Has there ever been such an appalling and shocking year for architectural education as 2004? If there has, no one on the AJ can remember it.
What made the last 12 months even worse was that it followed 2003, another year that threw academics and students into disarray with the government's decision to introduce a highly controversial fee system.
In the last year the most prominent education stories in the architectural press came in the form of two schools threatened with closure - namely those at the University of Cambridge and the University of Central England (UCE).
But why have these schools reached crisis point, and why are so many sages warning that unless something is done fast, the pattern will repeat itself all over the country? Perhaps ironically, the schools that have been placed together in intensive care have two very different reasons for their current predicament.
The main excuse that Cambridge gives for its decision to do away with its architecture provision is that the school failed to achieve the top five-star rating in the government's Research Assessment Exercise (RAE). While this 'problem' will have put a serious dent in the school's accounts, there is a widespread perception that Cambridge's bigwigs didn't want to be associated with any 'less than perfect' department.
Many pessimists have, however, warned that the RAE problem will extend to architectural education in general. It has been widely discussed that the existing system simply does not have the capacity to understand the successes and failures of architectural research and will, therefore, inevitably mark schools lower than, say, their engineering counterparts.
The blame game While Cambridge was busy blaming the RAE for its predicament, the UCE's vicechancellor produced a report on the staggering 93 per cent failure rate that appeared to blame everyone but those - ahem - in the vice-chancellor's department. However, one of the most depressingly predictable issues to take the blame was the over-regulation of the current dual prescription system set up by the RIBA and the ARB.
Although it may not be enough to remove all the problems of architectural education, it is undeniably true that most schools around the country would breathe a very big sigh of relief if even a small part of this bureaucratic burden was alleviated.
What the two very different schools have in common is that both observers and those working in them perceive a lack of support from their superiors and university authorities. Could it be that the business-oriented bosses that attempt to run higher education in Britain are losing faith in the subject?
So what can be done to stem the tide? This year saw the publication of a new document, the Delft Declaration, one that may yet be seen as a landmark in the history of architectural education.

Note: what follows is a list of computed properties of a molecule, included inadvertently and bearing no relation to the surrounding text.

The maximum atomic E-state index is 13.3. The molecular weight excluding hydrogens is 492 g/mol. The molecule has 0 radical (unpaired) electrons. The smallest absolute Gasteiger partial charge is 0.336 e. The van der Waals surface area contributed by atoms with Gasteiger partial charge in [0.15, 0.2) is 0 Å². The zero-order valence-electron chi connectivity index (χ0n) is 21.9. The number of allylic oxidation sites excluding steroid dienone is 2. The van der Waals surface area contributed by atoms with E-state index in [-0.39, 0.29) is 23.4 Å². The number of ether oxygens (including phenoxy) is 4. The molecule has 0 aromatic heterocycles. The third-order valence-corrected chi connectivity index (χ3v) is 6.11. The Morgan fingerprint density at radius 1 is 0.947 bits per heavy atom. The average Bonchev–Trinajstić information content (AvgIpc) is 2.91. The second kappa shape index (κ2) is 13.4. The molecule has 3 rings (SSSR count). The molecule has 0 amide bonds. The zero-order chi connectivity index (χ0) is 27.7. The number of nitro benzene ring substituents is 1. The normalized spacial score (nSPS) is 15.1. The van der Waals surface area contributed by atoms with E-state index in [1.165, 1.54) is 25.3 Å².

The declaration, which was made in May by the heads of schools organisation SCHOSA, effectively demands the abandonment of the established Parts 1/2/3 and year-out structure, and its replacement with a more fluid system that allows for educational freedom. It calls for 'professional competence' to be 'established at a single point of architectural registration with no prescribed intermediate qualifications'.
If the RIBA, the ARB, the government and the universities themselves adopted this reform, the new system would allow for students to take any combination of practice-based training and university courses.
But will this document really rescue education from the brink? While Delft seemed a worthy, and to some radical, jump from the status quo, those who backed its sentiments have been suspiciously quiet since. If the declaration is to have any significant impact, those behind it need to make their voices heard before it is written off as a false dawn.
While the organisation of architectural education is certainly going to need reform, there are others that insist there are deeper and more philosophical issues that needs to be looked at. Many believe that the perennial debate between the practical and conceptual academic strands should be resolved to ease the burden of regulation on the system.
There are, it would seem, a series of practical measures that might be put in place to counter the desperate situation. However, these would, in large part, be short-term measures that would, in the long term, only successfully put off other far greater and more significant decisions that need resolution.
Thankfully, architectural educationalists seem increasingly prepared to 'think outside the box' - which is exactly what needs to happen. Architecture's great and good must either accept that tinkering is simply insufficient or prepare themselves to see the crises at UCE and Cambridge repeating themselves on a frighteningly regular basis.